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On March 16, 2021, eight people, including six Asian women massage workers, were killed at three spas in the Metro Atlanta area. As we mark the one year anniversary of this tragedy, we honor the victims, the survivors, and their families. We place their healing, care, and peace at the heart of our remembrance. We are grateful to the local and national communities of care that blossomed over the past year and that have centered the families of victims and survivors.
We have centered those most directly impacted by connecting them to critical services, and raising funds for victims and their families. For our broader community, we continue to tend to the process of healing by finding inspiration in the traditions of our elders. We are also continuing to advocate for policies and solutions that address the root causes of violence and hate so that we may all live in safe communities.
We have held our community members close as we navigate loss, grief, and trauma not only in the wake of the Atlanta spa shootings but in experiencing continued violence, misogyny, and racism against Asian Americans in Georgia and beyond. Most recently the brutal murders of Michelle Alyssa Go and Christine Yuna Lee within weeks of each other in New York City have renewed the fears and anxieties of Asian and Asian American women and femmes who are subjected to both gender and race-based discrimination and violence. In Albuquerque, NM, two Asian massage workers were killed during robberies at Asian spas, heightening the fears felt by Asian American and immigrant small business owners.
These highly visible tragedies also call our attention to the everyday experiences that the most vulnerable members of our communities face in the cross-hairs of white supremacy, misogyny, and imperialism: the racial and sexual exploitations wrought by the presence of U.S. militarism in Asia and the Pacific; the resulting geopolitical upheavals that force migration; the daily terrors of a system that criminalizes immigrants, massage workers, and sex workers; housing and financial insecurity; and the ongoing abuses and dangerous conditions that migrant, low-wage, service workers face daily.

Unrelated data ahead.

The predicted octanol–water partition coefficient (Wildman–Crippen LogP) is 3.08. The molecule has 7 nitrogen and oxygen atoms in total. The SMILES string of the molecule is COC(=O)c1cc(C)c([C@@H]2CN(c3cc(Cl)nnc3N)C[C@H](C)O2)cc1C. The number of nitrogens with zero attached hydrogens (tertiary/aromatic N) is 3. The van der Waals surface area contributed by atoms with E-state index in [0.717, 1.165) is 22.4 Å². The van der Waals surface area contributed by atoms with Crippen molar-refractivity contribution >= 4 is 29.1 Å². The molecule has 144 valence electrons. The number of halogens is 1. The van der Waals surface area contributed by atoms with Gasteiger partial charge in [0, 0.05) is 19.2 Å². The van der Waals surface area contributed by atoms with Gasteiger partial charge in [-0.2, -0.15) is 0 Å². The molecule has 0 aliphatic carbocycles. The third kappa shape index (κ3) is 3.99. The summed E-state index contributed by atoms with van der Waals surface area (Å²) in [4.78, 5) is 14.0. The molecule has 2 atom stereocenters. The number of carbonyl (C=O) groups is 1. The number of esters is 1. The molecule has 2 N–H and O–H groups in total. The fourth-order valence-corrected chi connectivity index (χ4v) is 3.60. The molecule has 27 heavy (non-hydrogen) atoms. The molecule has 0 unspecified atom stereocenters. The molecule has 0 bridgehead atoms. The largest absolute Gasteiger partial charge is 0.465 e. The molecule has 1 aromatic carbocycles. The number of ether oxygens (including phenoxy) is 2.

To heal we must grapple with these truths and address white supremacy and misogyny as the root causes of violence and hate. To do so requires us to hold uncomfortable dualities. It means acknowledging the pain and fear that motivates some victims and community members to call for carceral solutions such as increased police presence, hate crimes legislation, and other forms of punishment; while at the same time interrogating how these responses criminalize and cause harm in the name of public safety.
Grappling with the truth also means confronting anti-Blackness in our Asian American communities. We cannot allow the tragedy of the shootings in Atlanta to justify policies that expand law enforcement and its disproportionate impacts on Black communities. Rather, alongside our Black, Indigenous, Latinx, Arab, and Pacific Islander allies, we are inspired to reimagine what justice, healing, love, and hope can look like for our communities.
Over the past year, we witnessed messages and acts of community care, empowerment, and solidarity reverberating in streets, parks, and community centers as more people have come together, bound by grief, and committed to radical change.
Together, we commit to push beyond the oppressive boundaries of white supremacy and anti-Blackness and build sustaining communities of care. We can address the needs of victims of racialized and gender-based violence while also holding our elected leaders accountable for creating policies that center our communities. This includes investing in community-based organizations that are often on the frontlines of caring for victims, survivors, and vulnerable communities in the languages they use and with sensitivity to their cultures, livelihoods, and immigration statuses. Our elected leaders must provide long-standing investments and resources for the families of victims and survivors well after the immediate crisis has abated, access to victims’ compensation funds, fully fund violence prevention and restorative justice programs, and public infrastructure and institutions focused on public health and education.
Together, we can struggle in more powerful ways for community safety and healing, for racial and economic justice, for stable housing, for access to quality health care, including mental health and education and a liveable wage, for the right to vote, for the right to organize, and for art and beauty in our neighborhoods. On this anniversary, we remember the lives taken and the families who still struggle without their loved ones, and we recommit to expanding and deepening our community of care for all communities, beginning in Atlanta and spreading throughout the country and the world.